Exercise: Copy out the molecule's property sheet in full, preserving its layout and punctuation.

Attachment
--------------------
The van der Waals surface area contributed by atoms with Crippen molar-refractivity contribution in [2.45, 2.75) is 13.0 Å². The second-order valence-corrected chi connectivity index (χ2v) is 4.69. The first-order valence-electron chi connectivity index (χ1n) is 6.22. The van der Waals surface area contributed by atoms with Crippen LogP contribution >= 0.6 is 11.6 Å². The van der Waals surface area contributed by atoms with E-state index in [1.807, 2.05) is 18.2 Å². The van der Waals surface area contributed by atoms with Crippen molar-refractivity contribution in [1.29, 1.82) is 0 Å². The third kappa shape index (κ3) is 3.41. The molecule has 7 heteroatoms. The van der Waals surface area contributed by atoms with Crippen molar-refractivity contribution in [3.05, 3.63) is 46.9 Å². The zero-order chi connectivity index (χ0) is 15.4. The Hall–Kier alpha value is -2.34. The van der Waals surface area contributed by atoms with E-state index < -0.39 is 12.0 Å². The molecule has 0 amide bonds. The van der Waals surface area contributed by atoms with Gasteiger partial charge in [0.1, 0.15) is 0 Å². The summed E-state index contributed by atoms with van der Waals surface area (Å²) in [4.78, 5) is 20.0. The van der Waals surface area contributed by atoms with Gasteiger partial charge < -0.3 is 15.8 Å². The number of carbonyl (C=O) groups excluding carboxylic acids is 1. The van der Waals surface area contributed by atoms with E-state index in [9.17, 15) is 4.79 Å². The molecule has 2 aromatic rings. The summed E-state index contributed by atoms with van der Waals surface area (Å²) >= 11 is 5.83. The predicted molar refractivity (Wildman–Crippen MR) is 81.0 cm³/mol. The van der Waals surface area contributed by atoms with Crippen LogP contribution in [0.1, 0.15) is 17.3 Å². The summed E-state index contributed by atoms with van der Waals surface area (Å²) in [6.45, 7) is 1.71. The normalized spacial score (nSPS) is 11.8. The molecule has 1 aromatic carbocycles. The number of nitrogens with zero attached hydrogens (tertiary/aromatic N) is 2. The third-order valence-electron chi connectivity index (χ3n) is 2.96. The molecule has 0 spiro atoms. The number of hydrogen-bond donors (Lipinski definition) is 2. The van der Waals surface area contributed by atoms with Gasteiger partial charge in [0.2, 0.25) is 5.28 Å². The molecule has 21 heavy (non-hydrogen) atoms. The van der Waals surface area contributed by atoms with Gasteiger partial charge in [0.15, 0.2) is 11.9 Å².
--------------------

The van der Waals surface area contributed by atoms with Crippen molar-refractivity contribution in [2.45, 2.75) is 13.0 Å². The second-order valence-corrected chi connectivity index (χ2v) is 4.69. The first-order valence-electron chi connectivity index (χ1n) is 6.22. The van der Waals surface area contributed by atoms with Crippen LogP contribution >= 0.6 is 11.6 Å². The van der Waals surface area contributed by atoms with E-state index in [1.807, 2.05) is 18.2 Å². The van der Waals surface area contributed by atoms with Crippen molar-refractivity contribution in [1.29, 1.82) is 0 Å². The third kappa shape index (κ3) is 3.41. The molecule has 7 heteroatoms. The van der Waals surface area contributed by atoms with Crippen molar-refractivity contribution in [3.05, 3.63) is 46.9 Å². The zero-order chi connectivity index (χ0) is 15.4. The Hall–Kier alpha value is -2.34. The van der Waals surface area contributed by atoms with E-state index < -0.39 is 12.0 Å². The molecule has 0 amide bonds. The van der Waals surface area contributed by atoms with Gasteiger partial charge in [0.1, 0.15) is 0 Å². The summed E-state index contributed by atoms with van der Waals surface area (Å²) in [4.78, 5) is 20.0. The van der Waals surface area contributed by atoms with Gasteiger partial charge < -0.3 is 15.8 Å². The number of carbonyl (C=O) groups excluding carboxylic acids is 1. The van der Waals surface area contributed by atoms with E-state index in [9.17, 15) is 4.79 Å². The molecule has 2 aromatic rings. The summed E-state index contributed by atoms with van der Waals surface area (Å²) >= 11 is 5.83. The predicted molar refractivity (Wildman–Crippen MR) is 81.0 cm³/mol. The van der Waals surface area contributed by atoms with Crippen LogP contribution in [0.1, 0.15) is 17.3 Å². The summed E-state index contributed by atoms with van der Waals surface area (Å²) in [6.45, 7) is 1.71. The normalized spacial score (nSPS) is 11.8. The molecule has 1 aromatic carbocycles. The number of nitrogens with zero attached hydrogens (tertiary/aromatic N) is 2. The third-order valence-electron chi connectivity index (χ3n) is 2.96. The molecule has 0 spiro atoms. The number of hydrogen-bond donors (Lipinski definition) is 2. The van der Waals surface area contributed by atoms with Gasteiger partial charge in [0.2, 0.25) is 5.28 Å². The molecule has 21 heavy (non-hydrogen) atoms. The van der Waals surface area contributed by atoms with Gasteiger partial charge in [0.15, 0.2) is 11.9 Å².